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Wednesday Talks

Wednesday Talks invites leading artists, thinkers and curators to explore the driving forces, influences and sources of inspiration within contemporary art.

The Whitworth

New season of Wednesday Talks

12.30-2.00pm. Free - book via the Whitworth eventbrite page

The Wednesday Talks series presents leading artists, thinkers and curators who explore the driving forces, influences and sources of inspiration within contemporary art. The series is a collaboration between the Whitworth and Manchester Metropolitan University and is programmed by Pavel Büchler.

Graham Eatough
Wednesday 1 November, 12.30-2pm

Graham Eatough is a prolific collaborator. He began his artistic career as a co-founder with writer David Greig and composer Nick Powell of the innovative theatre company Suspect Culture (1992-2009). Over the last decade, while continuing to write and direct stage productions, he has also expanded his activities into a blend of performance, film, installation and visual art. He has worked with, among others, some of the best known of his fellow Glaswegian artists, such as Graham Fagen and Simon Starling, and most recently with Stephen Sutcliffe. Their two short films No End to Enderby, a tribute to the Manchester-born novelist Anthony Burgess, were shown at the Whitworth as part of Manchester International Festival 2017.

Maeve Brennan
Wednesday 8 November, 12.30-2pm

Since graduating from the Goldsmiths in 2012, Maeve Brennan has lived and worked in London and Beirut and has explored in her moving image works the material culture, geology and archaeology of the Middle East as a reflection on the region's history and politics. Her latest film, a portrait of three men living and working in post-conflict Lebanon, The Drift (2017), currently on show at the Whitworth, is a sensitive study on destruction and preservation, salvage and reconstruction, community and heritage. Brennan was a fellow of the Arts Study Programme Home Workspace at Ashkal Alwan, Beirut (2013-2014). She was selected as one of Art Review Future Greats 2015 and is a recipient of this year's Jerwood/FVU Awards.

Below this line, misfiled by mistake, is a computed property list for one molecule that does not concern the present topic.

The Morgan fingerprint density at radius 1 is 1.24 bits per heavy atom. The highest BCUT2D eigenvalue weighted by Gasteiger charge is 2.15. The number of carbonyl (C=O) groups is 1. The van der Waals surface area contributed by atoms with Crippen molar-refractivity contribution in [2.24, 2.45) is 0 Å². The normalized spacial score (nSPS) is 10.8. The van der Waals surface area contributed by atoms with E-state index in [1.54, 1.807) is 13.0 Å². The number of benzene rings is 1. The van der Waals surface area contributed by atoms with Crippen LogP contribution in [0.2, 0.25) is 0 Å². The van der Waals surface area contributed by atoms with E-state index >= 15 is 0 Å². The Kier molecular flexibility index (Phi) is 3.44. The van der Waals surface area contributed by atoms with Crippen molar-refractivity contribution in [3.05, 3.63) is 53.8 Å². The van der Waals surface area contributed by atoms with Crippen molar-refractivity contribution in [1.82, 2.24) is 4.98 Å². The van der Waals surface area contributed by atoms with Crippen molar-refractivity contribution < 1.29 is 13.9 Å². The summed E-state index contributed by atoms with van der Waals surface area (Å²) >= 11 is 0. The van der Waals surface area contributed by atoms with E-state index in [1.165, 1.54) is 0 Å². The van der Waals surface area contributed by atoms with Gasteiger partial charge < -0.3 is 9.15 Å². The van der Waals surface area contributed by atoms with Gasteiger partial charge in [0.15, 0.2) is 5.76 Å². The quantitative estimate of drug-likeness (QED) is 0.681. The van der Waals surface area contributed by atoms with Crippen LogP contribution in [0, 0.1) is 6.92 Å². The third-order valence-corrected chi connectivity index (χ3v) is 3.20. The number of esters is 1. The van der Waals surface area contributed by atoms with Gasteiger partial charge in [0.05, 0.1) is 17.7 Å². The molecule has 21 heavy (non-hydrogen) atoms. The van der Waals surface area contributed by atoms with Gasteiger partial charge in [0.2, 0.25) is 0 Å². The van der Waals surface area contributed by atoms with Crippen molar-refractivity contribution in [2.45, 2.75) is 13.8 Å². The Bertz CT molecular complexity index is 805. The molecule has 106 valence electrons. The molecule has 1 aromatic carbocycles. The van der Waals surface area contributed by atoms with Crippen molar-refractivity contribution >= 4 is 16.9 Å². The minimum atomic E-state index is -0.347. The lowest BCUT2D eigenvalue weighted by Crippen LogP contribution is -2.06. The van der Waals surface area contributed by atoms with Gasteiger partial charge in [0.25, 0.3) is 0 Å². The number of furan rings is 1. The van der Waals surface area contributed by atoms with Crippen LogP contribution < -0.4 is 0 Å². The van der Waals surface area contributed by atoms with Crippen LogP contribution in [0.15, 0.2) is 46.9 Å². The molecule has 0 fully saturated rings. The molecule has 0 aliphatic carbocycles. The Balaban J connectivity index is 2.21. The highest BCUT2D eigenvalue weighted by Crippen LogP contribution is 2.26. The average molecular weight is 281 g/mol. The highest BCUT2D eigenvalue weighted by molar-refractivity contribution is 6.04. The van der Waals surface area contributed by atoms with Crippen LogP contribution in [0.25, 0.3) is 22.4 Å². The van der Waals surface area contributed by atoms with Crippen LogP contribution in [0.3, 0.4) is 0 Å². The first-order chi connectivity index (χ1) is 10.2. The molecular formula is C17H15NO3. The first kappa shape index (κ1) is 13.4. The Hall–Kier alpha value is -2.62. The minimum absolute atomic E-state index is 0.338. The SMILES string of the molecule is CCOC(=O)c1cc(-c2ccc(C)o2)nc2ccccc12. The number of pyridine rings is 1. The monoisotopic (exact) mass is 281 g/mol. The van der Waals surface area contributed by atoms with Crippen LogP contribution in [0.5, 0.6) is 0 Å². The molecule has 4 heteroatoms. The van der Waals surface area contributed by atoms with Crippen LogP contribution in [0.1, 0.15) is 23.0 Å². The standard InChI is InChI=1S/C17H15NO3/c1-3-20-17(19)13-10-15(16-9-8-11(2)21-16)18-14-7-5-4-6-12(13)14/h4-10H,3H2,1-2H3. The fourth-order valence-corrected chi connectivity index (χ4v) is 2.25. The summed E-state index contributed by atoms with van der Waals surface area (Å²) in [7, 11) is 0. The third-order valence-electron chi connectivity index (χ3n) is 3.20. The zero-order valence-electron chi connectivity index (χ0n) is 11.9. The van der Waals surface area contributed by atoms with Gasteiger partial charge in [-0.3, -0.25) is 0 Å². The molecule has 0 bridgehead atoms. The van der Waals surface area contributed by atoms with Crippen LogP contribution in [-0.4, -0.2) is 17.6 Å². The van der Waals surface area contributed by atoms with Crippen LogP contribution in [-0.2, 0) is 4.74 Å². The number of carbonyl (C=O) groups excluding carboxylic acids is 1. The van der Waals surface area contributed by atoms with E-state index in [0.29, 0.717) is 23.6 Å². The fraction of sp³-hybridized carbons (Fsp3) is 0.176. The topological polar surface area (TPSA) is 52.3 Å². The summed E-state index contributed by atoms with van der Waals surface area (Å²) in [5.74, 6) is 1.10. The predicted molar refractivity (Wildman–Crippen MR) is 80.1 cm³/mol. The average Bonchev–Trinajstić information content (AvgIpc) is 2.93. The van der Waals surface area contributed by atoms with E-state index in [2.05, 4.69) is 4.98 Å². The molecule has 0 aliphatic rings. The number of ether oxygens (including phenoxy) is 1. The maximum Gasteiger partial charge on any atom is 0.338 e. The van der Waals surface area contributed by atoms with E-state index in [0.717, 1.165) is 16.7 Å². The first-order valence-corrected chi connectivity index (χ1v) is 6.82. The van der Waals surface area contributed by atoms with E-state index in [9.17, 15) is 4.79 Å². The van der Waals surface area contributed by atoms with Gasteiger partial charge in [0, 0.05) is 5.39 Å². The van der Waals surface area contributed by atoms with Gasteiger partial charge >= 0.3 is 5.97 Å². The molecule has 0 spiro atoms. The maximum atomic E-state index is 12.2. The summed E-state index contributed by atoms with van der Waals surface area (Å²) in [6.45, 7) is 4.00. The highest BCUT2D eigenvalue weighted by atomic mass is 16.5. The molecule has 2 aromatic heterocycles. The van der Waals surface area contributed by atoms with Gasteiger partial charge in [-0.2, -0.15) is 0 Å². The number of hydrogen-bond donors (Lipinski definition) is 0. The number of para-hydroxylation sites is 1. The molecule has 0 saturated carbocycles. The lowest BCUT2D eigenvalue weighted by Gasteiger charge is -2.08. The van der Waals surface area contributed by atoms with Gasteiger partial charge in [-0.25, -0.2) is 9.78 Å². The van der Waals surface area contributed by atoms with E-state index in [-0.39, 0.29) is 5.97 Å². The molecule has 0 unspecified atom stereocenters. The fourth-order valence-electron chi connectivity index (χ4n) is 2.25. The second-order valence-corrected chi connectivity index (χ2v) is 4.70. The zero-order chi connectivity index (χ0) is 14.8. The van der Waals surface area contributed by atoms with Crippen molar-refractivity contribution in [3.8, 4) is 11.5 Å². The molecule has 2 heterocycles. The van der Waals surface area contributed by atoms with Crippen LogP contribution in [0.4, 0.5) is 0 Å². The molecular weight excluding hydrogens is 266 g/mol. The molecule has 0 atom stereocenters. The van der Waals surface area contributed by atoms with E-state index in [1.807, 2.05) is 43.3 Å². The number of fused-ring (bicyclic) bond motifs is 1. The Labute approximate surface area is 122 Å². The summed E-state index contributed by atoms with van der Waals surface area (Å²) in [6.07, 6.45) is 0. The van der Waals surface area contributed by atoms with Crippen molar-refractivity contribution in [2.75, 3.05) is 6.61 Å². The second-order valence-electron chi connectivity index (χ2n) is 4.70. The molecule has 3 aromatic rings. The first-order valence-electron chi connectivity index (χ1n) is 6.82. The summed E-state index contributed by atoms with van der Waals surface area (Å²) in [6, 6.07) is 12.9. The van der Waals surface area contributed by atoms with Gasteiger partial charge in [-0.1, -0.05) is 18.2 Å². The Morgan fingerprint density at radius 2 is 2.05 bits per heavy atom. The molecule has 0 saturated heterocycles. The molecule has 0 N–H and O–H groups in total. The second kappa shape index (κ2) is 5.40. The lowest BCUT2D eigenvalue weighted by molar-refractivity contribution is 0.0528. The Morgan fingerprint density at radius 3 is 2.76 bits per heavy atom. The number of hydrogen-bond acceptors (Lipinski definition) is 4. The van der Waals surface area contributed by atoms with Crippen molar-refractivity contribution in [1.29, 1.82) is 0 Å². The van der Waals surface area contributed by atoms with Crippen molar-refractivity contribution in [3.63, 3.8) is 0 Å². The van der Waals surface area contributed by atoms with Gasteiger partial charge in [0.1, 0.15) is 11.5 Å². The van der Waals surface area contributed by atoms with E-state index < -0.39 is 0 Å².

Charles Esche
Wednesday 15 November, 12.30-2pm

Much of the curatorial practice of Charles Esche, director of the Van Abbemuseum, Eindhoven, is focused on examining, questioning and experimenting with the role of the cultural institution in the interplay between art and the interpretation of our present times. He is an influential writer on the cultural and political history of exhibition making and on the potential role of art in progressive social transformation. He published a selection of his texts on the subject, Modest Proposals, in 2005 and in 2007 he co-edited with Will Bradley the reader Art and Social Change. Esche has (co-)curated numerous large-scale international exhibitions and biennales and co-founded with Mark Lewis the journal Afterall. He was Director of the Rooseum Centre for Contemporary Art in Malmö (2000-2004) and Visual Arts Director at Tramway, Glasgow (1993-1997).

Gert Robijns
Wednesday 22 November, 12.30-2pm

The playful installations, sculptures and interventions, of the Flemish artist Gert Robijns are inspired by everyday situations. Often involving interaction, they try to make the viewers/participants aware of their physical surroundings. Reset, Robijns' most ambitious artwork to date, is a 1:1 remake of the home of the artist's grandparents, rebuilt 10 cm away from the original house. As well as a monumental sculpture the work is also a residential centre for contemporary art that aims to 'reset' the development of a high quality work in the region and has so far hosted projects by Luc Tuymans and Bernd Lohaus. Reset is the artist's second creative return to his native village of Gotem. In 2011, he had realised there a large temporary public sculpture, The Village, a 75%-scale model of a parish house and the Gotem church placed at the head of the runway of a nearby military airfield. Robijns' studied at the Jan van Eyck Academy, Maastricht and lives in Antwerp.

Speaker details to follow shortly for:
Wednesday 29 November, 12.30-2pm


Listen to previous 'Tuesday Talks' and other audio recordings on the Whitworth's Soundcloud stream